After taking into account the credit score, AmeriSave’s rate and fees are still competitive and way lower than most other places. You just have to wade through the lowball offers and get a realistic quote if your credit score isn’t 800 or above.
What You See Is What You Get?
In addition to low cost, it’s also important to be able to lock in the rate and the total closing cost you see on the website. A good offer you can’t lock is of no use to you.
In this regard, NMA is the best among the three lenders I considered. If you see a good rate at NMA’s website, apply online. If your credit score passes, you can lock the rate on the same day after you pay a $300 deposit.
AmeriSave requires an upfront payment, income documentation, and maybe completing the appraisal before you can lock the rate. When those are done, rates and fees will have changed but you’ve already paid a few hundred dollars.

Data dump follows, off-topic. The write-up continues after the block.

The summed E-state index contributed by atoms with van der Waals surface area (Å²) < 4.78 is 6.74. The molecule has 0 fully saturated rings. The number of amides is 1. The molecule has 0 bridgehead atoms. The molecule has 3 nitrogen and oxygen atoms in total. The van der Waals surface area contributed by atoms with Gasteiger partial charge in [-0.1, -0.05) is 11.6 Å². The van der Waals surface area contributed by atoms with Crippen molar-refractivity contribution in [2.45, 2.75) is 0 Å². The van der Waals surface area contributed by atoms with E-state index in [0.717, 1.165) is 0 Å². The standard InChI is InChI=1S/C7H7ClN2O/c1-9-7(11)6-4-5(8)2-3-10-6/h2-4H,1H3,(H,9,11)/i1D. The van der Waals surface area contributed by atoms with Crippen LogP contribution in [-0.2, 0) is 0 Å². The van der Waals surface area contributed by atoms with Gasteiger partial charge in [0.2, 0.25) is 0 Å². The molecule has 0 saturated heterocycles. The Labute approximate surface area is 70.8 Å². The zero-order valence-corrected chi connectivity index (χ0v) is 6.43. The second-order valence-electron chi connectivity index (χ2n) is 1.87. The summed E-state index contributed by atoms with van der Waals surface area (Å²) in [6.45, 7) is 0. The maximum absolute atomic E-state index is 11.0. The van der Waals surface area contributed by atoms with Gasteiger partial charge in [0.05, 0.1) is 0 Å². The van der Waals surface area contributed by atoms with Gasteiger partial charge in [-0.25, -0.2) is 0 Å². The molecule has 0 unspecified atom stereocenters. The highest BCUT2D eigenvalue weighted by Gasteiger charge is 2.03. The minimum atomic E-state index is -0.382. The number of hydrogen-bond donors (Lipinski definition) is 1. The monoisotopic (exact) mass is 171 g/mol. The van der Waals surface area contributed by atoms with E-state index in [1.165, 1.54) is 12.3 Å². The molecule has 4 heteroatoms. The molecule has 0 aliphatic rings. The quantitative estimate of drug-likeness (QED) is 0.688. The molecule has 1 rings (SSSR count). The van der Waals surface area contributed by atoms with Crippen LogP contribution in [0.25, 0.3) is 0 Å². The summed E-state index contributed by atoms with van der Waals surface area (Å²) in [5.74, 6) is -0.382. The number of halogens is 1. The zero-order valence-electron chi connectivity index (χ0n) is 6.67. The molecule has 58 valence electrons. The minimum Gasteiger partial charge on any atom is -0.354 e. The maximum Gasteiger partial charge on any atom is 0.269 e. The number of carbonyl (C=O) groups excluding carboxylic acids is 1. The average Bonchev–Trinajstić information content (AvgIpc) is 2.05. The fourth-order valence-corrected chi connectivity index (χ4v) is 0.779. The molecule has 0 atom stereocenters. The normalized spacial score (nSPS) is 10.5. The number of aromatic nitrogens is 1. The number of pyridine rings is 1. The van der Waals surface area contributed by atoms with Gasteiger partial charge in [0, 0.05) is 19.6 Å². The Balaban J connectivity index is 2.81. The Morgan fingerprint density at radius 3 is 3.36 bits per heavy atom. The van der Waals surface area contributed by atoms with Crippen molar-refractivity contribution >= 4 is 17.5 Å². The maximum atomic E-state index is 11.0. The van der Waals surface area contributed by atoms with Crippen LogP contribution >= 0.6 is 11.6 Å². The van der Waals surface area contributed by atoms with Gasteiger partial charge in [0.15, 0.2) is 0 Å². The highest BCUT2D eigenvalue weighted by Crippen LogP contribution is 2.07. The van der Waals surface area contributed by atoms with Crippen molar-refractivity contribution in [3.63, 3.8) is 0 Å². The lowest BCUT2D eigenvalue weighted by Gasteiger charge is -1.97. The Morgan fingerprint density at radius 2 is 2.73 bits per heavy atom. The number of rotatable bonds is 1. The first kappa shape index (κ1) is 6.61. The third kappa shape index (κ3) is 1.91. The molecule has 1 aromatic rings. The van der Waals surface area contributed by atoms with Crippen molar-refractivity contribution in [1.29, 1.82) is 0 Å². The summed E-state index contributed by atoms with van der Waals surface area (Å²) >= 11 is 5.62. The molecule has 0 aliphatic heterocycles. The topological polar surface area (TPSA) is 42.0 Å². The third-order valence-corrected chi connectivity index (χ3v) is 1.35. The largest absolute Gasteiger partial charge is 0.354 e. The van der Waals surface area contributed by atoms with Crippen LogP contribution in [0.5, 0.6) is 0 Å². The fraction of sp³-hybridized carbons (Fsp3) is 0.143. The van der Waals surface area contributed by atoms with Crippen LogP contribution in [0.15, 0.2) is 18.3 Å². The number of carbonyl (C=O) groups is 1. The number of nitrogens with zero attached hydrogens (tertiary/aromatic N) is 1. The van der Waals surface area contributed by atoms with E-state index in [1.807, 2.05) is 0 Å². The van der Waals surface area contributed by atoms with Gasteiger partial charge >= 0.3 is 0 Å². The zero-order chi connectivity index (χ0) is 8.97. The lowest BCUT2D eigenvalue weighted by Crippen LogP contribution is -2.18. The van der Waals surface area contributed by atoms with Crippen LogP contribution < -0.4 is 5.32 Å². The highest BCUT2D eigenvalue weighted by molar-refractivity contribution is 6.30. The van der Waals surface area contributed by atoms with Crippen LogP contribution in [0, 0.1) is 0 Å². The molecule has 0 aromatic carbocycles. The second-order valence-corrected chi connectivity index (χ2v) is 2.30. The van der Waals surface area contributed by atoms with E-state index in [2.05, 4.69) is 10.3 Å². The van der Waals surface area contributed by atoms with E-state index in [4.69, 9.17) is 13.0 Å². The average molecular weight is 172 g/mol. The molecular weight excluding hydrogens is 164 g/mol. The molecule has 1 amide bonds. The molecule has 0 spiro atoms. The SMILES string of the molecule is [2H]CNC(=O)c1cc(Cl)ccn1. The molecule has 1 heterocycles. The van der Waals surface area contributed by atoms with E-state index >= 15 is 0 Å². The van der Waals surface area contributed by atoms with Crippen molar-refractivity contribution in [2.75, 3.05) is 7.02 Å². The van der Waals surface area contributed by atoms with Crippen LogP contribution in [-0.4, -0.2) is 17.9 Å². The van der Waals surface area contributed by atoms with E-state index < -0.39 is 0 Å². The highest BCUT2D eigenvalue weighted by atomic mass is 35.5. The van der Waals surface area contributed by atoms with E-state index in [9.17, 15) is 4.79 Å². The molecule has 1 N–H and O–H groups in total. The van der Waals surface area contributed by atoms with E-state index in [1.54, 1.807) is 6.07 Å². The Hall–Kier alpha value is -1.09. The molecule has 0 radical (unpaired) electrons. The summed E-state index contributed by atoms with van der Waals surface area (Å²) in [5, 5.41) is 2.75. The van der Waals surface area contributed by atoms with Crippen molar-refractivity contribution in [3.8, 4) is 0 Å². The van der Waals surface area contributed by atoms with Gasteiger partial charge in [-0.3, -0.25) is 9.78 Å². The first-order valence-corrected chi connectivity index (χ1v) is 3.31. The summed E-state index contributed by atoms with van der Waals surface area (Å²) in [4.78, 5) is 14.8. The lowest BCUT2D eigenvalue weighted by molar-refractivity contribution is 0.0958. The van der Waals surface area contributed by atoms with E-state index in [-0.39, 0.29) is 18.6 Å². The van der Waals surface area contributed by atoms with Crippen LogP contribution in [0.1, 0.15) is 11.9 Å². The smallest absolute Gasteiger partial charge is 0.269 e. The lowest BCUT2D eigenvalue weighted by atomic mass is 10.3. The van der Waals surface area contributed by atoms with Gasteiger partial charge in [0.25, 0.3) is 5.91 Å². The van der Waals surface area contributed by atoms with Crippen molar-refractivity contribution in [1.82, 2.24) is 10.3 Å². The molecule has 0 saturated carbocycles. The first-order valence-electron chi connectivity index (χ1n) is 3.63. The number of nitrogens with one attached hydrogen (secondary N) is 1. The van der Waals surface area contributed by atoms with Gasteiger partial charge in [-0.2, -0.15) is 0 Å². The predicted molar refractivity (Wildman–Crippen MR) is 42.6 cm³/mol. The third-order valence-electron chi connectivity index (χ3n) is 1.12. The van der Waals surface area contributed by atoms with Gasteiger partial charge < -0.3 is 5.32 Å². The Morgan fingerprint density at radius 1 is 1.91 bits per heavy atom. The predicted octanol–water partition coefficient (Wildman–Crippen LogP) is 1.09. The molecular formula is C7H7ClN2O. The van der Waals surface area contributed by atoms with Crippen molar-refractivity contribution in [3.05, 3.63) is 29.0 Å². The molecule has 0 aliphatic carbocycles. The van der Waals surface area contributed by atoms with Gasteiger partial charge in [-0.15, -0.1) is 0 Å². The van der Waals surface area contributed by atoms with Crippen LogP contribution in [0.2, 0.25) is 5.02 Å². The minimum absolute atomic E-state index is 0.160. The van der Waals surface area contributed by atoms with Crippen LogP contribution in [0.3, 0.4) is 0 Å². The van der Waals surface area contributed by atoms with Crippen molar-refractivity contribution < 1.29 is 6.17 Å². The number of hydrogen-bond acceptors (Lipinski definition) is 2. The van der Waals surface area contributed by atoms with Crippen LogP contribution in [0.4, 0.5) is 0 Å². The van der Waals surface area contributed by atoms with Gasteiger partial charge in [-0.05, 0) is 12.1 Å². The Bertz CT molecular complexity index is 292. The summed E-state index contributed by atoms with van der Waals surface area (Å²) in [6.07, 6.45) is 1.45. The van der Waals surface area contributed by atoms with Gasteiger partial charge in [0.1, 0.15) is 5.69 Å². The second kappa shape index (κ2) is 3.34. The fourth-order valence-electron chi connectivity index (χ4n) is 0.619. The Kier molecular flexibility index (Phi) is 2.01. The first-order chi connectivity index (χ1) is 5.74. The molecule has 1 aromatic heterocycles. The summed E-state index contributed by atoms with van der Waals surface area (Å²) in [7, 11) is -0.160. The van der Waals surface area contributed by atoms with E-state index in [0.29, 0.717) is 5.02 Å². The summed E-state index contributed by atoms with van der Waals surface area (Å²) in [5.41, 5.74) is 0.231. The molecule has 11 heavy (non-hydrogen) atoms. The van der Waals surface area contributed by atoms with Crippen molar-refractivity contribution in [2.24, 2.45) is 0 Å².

First IB is somewhere in the middle. I wasn’t offered a chance to lock the rate when I submitted the online application. After I faxed paystubs and W-2, I was allowed to lock the rate but the rate went up. So I waited. I locked the rate a few days later when the rate came down. I didn’t have to pay anything before I locked.
This is part of a "How to Refinance" series of posts. Other posts in the series include:
- Mortgage Refinance: Is Your Lender Legit?
- Mortgage Refinance: Tradeoff Between Rate and Closing Cost
- Mortgage Refinance: When to Lock?
- How Much Money Does a Bank or Broker Make From a Mortgage Refinance?
- Mortgage Refinance: What If Rate Drops After You Lock?
- Mortgage Refinance: Before and After Closing